What is Demand-Pull Inflation?
Demand-pull inflation is the phenomenon when prices increase in the economy because of an increase in demand. In economic terms, it is quite popularly quoted as “too much money chasing too few goods”. It usually starts with an increased demand which forces suppliers to increase the production, but since increasing supply takes some time, there arises a scenario when there are too many buyers for the same number of goods leading to a misbalance in the price equilibrium. Suppliers react to such a scenario by increasing the prices and, in turn, shifting to a new equilibrium in the demand-supply curve.
Consider a simple example of an economy that is growing at a decent rate of 3%, and the inflation growth is maintained at 2%. Now the government decided to increase the growth rate to attract more investments from foreign as well as local investors. The government decides to expand its monetary policy by reducing the interest rates (repo rate), making credit cheaper for common people. Henceforth Banks are ready to give more credit at reduced rates making it easier to take home loans, auto loans, or credit cards, leading to increased expenditure and eventually demand. This will lead to an increased growth rate of 5%. However, this growth rate has a price – inflation as because of the increased number of buyers; the inflation will also increase to 4%.
Causes of Demand-Pull Inflation
There are mainly five Demand-Pull Inflation causes. Let’s go through them one by one:
1. Economic Growth and increased consumption
A growing economy fills everyone with optimism. Companies are hopeful that their products will find buyers, employees are optimistic that they will get good hikes, graduates are optimistic they will get good high paying jobs. Everyone feels that the economy is on track and the government is doing its best in managing it. In such a scenario, people spend more, take loans, buy cars and houses. This increases demand and is one of the most common and healthy causes of demand-pull inflation.
2. Expectation of inflation in the near future
This economic situation corresponds to the scenario when people expect inflation in the near future and hence buy things now to avoid buying at higher prices later. Howsoever funny it may sound, this anticipation of inflation creates a Demand-Pull and, in turn, leads to inflated prices. The United States faced this problem in the early 70s when firms didn’t reduce prices in anticipation of higher prices, and president Nixon imposed wage hike controls which reduced spending by common people impacting economic growth. This economic situation was termed as stagflation.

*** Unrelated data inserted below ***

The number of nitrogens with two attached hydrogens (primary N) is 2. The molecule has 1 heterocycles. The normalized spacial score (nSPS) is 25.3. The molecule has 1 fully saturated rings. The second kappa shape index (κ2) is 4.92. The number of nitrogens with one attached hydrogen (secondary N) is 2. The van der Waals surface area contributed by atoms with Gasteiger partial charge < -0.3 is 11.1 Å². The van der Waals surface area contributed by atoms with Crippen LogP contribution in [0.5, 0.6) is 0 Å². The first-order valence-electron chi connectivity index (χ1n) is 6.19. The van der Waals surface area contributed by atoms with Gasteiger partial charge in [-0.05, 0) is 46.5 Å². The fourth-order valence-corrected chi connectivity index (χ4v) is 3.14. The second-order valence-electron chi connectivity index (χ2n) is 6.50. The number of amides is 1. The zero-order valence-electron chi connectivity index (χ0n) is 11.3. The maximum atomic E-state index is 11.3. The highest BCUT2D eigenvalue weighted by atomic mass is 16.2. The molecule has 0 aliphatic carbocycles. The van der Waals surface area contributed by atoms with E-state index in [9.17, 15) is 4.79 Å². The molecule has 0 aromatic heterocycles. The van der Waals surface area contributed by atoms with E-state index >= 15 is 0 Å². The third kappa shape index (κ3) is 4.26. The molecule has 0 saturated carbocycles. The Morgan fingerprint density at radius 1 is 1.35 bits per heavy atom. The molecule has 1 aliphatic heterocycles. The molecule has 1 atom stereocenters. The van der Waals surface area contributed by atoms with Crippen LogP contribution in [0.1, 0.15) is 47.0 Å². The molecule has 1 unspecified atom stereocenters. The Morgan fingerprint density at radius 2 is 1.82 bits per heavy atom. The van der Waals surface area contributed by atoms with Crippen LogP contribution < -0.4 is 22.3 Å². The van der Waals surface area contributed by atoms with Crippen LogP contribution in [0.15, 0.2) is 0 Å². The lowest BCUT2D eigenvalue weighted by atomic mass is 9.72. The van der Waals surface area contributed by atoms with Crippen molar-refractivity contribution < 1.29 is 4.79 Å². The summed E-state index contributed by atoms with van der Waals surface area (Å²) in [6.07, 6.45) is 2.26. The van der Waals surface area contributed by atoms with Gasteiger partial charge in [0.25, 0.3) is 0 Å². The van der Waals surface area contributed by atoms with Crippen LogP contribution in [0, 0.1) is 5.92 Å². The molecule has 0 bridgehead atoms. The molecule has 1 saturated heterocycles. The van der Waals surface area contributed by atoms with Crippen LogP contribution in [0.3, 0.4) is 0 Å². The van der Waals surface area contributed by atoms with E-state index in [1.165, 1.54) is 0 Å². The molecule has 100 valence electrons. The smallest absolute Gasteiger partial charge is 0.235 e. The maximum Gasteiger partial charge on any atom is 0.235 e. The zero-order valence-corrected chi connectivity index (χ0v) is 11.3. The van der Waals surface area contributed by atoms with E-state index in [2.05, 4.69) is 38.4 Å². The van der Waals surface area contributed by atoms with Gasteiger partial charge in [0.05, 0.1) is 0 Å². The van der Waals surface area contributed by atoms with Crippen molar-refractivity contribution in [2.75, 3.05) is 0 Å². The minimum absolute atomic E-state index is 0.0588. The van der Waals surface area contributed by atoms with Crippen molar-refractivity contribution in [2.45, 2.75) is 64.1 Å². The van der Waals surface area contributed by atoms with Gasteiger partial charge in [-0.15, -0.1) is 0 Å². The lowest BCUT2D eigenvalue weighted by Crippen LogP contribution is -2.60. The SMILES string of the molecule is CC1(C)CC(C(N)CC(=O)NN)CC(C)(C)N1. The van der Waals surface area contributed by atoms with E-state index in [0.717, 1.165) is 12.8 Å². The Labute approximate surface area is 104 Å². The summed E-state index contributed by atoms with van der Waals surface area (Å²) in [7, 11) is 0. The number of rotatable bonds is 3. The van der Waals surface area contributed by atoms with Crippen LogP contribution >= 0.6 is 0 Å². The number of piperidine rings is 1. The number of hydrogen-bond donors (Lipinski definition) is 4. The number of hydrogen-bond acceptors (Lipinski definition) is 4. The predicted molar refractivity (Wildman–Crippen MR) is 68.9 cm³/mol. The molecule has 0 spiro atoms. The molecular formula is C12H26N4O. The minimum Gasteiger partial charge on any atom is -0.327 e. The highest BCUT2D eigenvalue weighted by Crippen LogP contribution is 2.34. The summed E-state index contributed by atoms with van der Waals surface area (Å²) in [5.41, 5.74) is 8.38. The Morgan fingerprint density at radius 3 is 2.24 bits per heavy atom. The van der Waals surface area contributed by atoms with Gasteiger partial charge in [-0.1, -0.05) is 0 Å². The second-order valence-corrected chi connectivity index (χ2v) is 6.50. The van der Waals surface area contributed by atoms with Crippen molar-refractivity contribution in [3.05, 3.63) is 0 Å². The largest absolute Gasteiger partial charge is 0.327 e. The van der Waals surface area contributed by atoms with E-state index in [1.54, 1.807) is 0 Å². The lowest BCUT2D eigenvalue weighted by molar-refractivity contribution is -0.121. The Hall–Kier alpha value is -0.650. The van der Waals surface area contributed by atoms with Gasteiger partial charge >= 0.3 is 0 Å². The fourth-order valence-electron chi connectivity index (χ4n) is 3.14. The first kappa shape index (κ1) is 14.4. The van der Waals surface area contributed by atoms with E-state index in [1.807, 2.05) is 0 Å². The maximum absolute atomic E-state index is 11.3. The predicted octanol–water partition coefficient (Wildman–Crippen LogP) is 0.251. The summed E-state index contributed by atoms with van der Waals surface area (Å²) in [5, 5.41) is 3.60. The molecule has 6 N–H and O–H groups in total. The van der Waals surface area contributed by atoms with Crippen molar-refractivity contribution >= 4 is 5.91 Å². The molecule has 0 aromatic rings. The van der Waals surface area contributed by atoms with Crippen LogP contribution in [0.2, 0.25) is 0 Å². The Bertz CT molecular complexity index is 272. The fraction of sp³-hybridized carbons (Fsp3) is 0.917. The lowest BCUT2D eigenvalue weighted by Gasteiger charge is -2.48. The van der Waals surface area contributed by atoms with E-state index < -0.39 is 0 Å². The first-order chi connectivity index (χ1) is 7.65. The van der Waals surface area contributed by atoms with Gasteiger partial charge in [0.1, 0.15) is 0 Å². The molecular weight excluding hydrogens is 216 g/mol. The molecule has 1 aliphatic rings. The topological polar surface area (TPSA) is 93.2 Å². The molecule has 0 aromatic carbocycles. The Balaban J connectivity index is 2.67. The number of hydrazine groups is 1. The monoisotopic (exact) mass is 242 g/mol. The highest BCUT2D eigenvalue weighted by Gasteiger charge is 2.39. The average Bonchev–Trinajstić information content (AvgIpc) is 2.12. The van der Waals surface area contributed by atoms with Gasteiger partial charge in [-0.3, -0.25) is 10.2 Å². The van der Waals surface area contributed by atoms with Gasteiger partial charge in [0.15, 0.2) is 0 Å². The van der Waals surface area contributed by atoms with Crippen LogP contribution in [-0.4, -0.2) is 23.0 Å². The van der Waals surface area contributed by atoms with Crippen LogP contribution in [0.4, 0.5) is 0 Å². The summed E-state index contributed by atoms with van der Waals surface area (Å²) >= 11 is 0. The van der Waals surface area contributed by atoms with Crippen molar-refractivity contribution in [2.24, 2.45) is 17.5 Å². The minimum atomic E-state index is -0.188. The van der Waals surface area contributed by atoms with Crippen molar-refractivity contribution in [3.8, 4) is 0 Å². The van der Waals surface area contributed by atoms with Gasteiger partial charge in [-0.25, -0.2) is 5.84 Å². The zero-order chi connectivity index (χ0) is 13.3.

3. Government spending
Government spending can also lead to Demand-pull inflation. Let’s say the government plans to start some infrastructure projects like the expansion of metro lines or building new highways. Such a scenario attracts investments not only from local businessmen but also from international investors. For local businessmen, this is an opportunity to invest in a new business or to expand their existing business. For international investors, this is an opportunity to maximize return on their investments compared to their home country. Both these factors result in more money coming to the economy, which leads to high prices. For example, say the government decides to expand the highway network to a nearby area which improves its connectivity to the state capital reducing traveling time from 2 hrs. to 1 hr. This will attract investments from both foreign and local businessmen to buy land there (which will still be less than state capital) and build their offices. Better connectivity will reduce the problem of talent, transporting raw materials and finished goods. All these factors will eventually lead to an increase in the land prices in that area.